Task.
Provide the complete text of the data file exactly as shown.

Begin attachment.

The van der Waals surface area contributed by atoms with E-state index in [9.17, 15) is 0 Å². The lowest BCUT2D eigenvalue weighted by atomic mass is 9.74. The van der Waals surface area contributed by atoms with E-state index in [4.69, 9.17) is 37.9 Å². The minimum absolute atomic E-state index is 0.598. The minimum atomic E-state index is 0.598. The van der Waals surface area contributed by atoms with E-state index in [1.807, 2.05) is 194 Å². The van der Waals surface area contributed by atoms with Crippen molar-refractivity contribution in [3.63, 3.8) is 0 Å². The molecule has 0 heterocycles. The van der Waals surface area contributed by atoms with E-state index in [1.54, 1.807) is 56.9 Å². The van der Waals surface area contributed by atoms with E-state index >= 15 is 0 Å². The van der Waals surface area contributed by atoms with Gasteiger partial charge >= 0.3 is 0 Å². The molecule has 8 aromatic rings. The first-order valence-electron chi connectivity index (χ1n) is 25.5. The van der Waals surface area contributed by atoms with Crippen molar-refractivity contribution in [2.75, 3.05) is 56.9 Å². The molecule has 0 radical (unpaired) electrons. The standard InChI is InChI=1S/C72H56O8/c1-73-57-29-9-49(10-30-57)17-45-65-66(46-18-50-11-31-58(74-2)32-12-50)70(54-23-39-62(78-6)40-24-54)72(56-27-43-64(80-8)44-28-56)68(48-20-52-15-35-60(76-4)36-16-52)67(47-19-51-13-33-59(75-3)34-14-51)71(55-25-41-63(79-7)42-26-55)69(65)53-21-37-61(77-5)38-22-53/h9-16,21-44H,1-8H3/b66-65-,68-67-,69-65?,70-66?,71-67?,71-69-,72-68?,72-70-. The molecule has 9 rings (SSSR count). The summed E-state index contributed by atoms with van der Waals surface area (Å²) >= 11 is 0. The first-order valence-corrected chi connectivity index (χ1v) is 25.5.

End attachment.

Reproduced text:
The van der Waals surface area contributed by atoms with E-state index in [9.17, 15) is 0 Å². The lowest BCUT2D eigenvalue weighted by atomic mass is 9.74. The van der Waals surface area contributed by atoms with E-state index in [4.69, 9.17) is 37.9 Å². The minimum absolute atomic E-state index is 0.598. The minimum atomic E-state index is 0.598. The van der Waals surface area contributed by atoms with E-state index in [1.807, 2.05) is 194 Å². The van der Waals surface area contributed by atoms with Crippen molar-refractivity contribution in [3.63, 3.8) is 0 Å². The molecule has 0 heterocycles. The van der Waals surface area contributed by atoms with E-state index in [1.54, 1.807) is 56.9 Å². The van der Waals surface area contributed by atoms with E-state index >= 15 is 0 Å². The van der Waals surface area contributed by atoms with Gasteiger partial charge >= 0.3 is 0 Å². The molecule has 8 aromatic rings. The first-order valence-electron chi connectivity index (χ1n) is 25.5. The van der Waals surface area contributed by atoms with Crippen molar-refractivity contribution in [2.75, 3.05) is 56.9 Å². The molecule has 0 radical (unpaired) electrons. The standard InChI is InChI=1S/C72H56O8/c1-73-57-29-9-49(10-30-57)17-45-65-66(46-18-50-11-31-58(74-2)32-12-50)70(54-23-39-62(78-6)40-24-54)72(56-27-43-64(80-8)44-28-56)68(48-20-52-15-35-60(76-4)36-16-52)67(47-19-51-13-33-59(75-3)34-14-51)71(55-25-41-63(79-7)42-26-55)69(65)53-21-37-61(77-5)38-22-53/h9-16,21-44H,1-8H3/b66-65-,68-67-,69-65?,70-66?,71-67?,71-69-,72-68?,72-70-. The molecule has 9 rings (SSSR count). The summed E-state index contributed by atoms with van der Waals surface area (Å²) >= 11 is 0. The first-order valence-corrected chi connectivity index (χ1v) is 25.5.